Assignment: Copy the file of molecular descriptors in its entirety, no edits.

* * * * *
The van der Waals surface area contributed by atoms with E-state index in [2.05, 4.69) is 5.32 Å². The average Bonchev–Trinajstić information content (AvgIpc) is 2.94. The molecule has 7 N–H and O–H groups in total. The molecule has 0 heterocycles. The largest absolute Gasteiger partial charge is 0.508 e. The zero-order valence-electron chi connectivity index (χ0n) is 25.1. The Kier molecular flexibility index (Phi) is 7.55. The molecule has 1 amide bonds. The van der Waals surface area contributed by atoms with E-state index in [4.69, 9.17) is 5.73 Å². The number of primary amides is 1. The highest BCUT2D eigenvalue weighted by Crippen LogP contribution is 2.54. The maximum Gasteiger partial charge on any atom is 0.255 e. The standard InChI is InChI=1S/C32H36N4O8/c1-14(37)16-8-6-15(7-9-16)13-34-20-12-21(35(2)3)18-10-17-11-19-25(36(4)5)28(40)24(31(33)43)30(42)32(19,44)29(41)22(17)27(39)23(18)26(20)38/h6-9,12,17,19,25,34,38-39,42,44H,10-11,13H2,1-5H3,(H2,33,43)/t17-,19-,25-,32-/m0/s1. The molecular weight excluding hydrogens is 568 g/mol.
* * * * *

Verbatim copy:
The van der Waals surface area contributed by atoms with E-state index in [2.05, 4.69) is 5.32 Å². The average Bonchev–Trinajstić information content (AvgIpc) is 2.94. The molecule has 7 N–H and O–H groups in total. The molecule has 0 heterocycles. The largest absolute Gasteiger partial charge is 0.508 e. The zero-order valence-electron chi connectivity index (χ0n) is 25.1. The Kier molecular flexibility index (Phi) is 7.55. The molecule has 1 amide bonds. The van der Waals surface area contributed by atoms with E-state index in [4.69, 9.17) is 5.73 Å². The number of primary amides is 1. The highest BCUT2D eigenvalue weighted by Crippen LogP contribution is 2.54. The maximum Gasteiger partial charge on any atom is 0.255 e. The standard InChI is InChI=1S/C32H36N4O8/c1-14(37)16-8-6-15(7-9-16)13-34-20-12-21(35(2)3)18-10-17-11-19-25(36(4)5)28(40)24(31(33)43)30(42)32(19,44)29(41)22(17)27(39)23(18)26(20)38/h6-9,12,17,19,25,34,38-39,42,44H,10-11,13H2,1-5H3,(H2,33,43)/t17-,19-,25-,32-/m0/s1. The molecular weight excluding hydrogens is 568 g/mol.